Both my user class and KMS class require a major culminating effort, in one case a project (done in a group) and in the other, a research paper. I'm beginning to see how my research paper could really be the basis for another project, and a project that actually works into a backburner project I've been wanting to take on for some time -- the redesign of the Copyright Crash Course into something more interactive, more designed to pass on more of the subtleties of how one practices copyright law. I can see a sort of knowledge management system for lawyers that would aid the process of bringing those new to the practice along by leveraging the knowledge and processes of established practitioners. So it focuses on KMS, but also on designing a service for different kinds of users.
My reading today makes a really great point: that expecting people to peruse repositories of information in their spare time or share with others in their leisure is unrealistic. You have to integrate knowledge management into the work process. It has to just be a part of what you do for every matter you handle. Just dumping answers into a directory on your computer and hoping someone will take the time to read them doesn't pass on anything.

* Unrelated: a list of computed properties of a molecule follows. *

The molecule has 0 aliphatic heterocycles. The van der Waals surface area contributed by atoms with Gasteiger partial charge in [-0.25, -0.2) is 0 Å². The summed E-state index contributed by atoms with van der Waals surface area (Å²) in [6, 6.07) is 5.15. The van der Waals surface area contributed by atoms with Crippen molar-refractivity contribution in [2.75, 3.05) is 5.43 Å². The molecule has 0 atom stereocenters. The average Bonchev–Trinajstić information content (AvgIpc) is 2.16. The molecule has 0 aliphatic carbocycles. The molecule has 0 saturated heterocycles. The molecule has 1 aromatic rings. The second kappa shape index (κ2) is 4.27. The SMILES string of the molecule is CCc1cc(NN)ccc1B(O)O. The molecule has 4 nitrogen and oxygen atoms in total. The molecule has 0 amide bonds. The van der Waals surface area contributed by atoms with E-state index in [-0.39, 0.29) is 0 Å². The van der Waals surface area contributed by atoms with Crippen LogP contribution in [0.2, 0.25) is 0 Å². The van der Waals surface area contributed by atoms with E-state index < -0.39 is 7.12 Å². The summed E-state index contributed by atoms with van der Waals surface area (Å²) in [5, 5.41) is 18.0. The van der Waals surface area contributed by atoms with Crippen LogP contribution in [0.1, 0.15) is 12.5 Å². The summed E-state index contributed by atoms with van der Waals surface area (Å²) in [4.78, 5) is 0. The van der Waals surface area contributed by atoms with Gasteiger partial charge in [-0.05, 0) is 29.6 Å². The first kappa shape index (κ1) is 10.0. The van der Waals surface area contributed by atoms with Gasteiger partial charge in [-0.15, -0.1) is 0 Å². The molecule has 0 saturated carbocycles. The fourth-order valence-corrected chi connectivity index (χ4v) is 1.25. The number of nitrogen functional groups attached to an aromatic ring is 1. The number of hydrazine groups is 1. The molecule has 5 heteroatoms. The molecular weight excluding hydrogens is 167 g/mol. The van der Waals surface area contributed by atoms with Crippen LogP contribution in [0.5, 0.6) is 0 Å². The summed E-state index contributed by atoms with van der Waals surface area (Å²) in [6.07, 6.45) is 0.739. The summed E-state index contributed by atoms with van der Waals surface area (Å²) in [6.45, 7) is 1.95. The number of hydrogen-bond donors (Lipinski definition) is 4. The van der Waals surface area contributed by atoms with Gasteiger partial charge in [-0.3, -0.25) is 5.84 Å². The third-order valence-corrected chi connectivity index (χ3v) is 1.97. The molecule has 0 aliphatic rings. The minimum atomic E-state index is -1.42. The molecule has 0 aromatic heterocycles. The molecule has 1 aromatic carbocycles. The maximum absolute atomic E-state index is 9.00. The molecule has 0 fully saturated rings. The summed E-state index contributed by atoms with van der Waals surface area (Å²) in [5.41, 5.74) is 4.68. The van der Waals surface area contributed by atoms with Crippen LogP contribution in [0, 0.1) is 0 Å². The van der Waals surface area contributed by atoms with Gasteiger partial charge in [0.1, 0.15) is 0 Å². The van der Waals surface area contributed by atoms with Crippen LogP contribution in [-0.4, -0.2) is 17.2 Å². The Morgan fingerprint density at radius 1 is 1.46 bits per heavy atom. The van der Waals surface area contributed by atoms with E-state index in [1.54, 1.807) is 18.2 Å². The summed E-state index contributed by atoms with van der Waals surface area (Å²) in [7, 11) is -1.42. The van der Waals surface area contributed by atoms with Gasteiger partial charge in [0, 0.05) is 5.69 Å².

I talked with Carlos Ovalle yesterday and he suggested that the focus at first just needs to be on what the new site would do. Functionality. I don't need to think about software or platforms at this stage -- just what I want people to be able to do with the site and the information on it (both as users of the info and contributors to it). For example, one thing I really want it to be able to do is enable discussions about different outcomes when two attorneys undertake a fair use analysis and come to different conclusions -- not the long-winded rambling esoterica of a law school debate, but rather, a candid look at how one came to one's conclusion, what one assessed, what one didn't assess, what one gave short shrift to, what one assumed away, etc. I've seen conversations go on and on discussing some result when it seemed to me that because of some fact in the scenario they were discussing, none of the points of view were really relevant. There was the one fact, not noticed, that totally undermined each person's analysis. If that kind of thing is discussed, it might go a long way towards helping both lawyers and their clients understand the subtleties and get better results.